Tuesday 21 February 2017

The Memory of Water by J.T. Lawrence

Slade Harris is an author who will do almost anything for a good story. The Memory of Water is told from Slade's viewpoint. He is, as the blurb says, stumbling through his late thirties hopeless and a little drunk. But then he has a dazzling, dangerous idea which will change his life forever. 

I liked being inside Slade's head. Even though he wasn't a very nice person all the time. No one is. I also loved the plot, and the way that, even though this was set in SA, it was a story from anywhere in the world. It was really good.

A word of warning, though. This is COMPLETELY different to J.T. Lawrence's The Underachieving Ovary. The genre, style and content. There are warnings on all the versions I've seen (but, depending on your perspective, TUO may also need a trigger warning!) in case you dive right in after reading that other review, be warned - not for the sensitive.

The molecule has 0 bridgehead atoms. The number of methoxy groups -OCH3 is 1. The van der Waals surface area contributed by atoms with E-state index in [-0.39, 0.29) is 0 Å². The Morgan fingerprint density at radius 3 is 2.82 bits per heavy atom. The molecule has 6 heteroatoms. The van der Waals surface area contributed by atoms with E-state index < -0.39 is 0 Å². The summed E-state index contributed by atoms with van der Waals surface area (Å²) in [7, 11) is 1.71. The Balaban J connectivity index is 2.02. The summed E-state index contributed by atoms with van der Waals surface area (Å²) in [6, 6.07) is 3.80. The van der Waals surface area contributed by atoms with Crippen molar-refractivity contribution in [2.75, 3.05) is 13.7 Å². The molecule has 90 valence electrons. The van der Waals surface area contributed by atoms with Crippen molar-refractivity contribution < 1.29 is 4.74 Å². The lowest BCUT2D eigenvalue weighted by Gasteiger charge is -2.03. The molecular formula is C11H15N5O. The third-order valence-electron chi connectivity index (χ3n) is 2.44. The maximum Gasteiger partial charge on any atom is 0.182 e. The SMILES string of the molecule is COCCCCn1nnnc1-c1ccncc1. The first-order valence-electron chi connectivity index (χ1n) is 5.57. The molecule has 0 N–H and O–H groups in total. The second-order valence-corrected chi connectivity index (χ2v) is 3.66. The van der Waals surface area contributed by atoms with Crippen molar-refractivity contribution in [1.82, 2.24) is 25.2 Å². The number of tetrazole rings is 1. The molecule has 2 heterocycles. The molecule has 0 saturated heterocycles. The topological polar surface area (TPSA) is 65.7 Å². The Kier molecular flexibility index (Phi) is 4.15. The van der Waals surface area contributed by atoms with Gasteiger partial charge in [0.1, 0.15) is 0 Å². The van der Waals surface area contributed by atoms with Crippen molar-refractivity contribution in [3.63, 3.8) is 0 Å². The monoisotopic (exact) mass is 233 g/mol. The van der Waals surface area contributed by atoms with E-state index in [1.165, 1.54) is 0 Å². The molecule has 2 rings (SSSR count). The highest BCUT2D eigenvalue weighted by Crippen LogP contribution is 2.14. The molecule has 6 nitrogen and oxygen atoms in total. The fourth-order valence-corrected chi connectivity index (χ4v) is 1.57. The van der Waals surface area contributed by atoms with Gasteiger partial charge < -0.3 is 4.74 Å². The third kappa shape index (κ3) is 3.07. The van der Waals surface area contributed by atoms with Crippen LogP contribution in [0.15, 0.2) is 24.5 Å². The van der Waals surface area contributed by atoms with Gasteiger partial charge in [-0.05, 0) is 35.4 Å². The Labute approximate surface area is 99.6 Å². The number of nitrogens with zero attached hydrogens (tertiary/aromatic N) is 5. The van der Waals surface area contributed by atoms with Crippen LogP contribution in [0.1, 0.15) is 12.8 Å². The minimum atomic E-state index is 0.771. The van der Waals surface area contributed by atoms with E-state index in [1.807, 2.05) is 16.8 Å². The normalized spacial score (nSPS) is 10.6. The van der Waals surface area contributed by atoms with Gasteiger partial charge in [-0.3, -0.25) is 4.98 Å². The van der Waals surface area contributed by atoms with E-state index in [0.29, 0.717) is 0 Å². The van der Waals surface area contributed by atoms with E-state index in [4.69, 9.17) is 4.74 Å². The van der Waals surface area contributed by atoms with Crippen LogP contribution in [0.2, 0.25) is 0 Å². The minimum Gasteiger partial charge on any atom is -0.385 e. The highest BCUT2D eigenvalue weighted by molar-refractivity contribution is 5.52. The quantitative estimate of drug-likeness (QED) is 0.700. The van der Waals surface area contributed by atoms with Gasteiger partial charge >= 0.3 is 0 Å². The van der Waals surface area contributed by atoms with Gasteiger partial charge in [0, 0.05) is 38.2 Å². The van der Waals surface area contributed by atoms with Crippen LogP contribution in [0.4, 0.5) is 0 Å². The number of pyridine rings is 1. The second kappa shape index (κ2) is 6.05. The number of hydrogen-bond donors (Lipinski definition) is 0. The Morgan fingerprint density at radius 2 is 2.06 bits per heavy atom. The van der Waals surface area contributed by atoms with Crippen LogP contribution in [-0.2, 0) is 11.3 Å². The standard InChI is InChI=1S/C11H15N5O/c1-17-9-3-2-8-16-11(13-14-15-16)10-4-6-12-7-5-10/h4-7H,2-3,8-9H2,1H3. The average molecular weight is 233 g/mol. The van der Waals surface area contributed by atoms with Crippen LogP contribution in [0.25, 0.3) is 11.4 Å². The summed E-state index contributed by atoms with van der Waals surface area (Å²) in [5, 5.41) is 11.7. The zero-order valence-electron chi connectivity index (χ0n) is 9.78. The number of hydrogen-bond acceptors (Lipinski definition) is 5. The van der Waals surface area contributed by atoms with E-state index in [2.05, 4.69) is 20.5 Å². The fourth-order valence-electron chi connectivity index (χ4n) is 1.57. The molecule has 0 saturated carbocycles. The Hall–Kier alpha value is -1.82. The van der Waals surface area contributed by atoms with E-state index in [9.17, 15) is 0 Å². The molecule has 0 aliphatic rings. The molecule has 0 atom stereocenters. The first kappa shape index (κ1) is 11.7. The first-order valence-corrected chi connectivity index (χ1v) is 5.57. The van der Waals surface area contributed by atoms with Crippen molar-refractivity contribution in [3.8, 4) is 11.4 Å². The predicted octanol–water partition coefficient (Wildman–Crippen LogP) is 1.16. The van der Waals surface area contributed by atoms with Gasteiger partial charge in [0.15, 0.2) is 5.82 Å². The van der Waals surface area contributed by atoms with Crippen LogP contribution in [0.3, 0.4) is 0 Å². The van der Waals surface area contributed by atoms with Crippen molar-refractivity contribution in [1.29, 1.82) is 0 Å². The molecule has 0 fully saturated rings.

J.T. certainly has a way of getting under a person's skin. In this case, the protagonist's and mine. She gets into Slade's skin to write his story and then beneath mine to scratch and squirm and generally creep me out. This was haunting, tense, edgy and more than a little melodramatic. I loved it. Fast-paced and out of the ordinary, you won't put it down.

On a personal note, I found the ending a little disappointing. Clever, but...now that would be telling, so I won't.

4 stars

ISBN: 9780692337455

You may also enjoy Freedom's Child by Jax Miller or The Kind worth Killing by Peter Swanson

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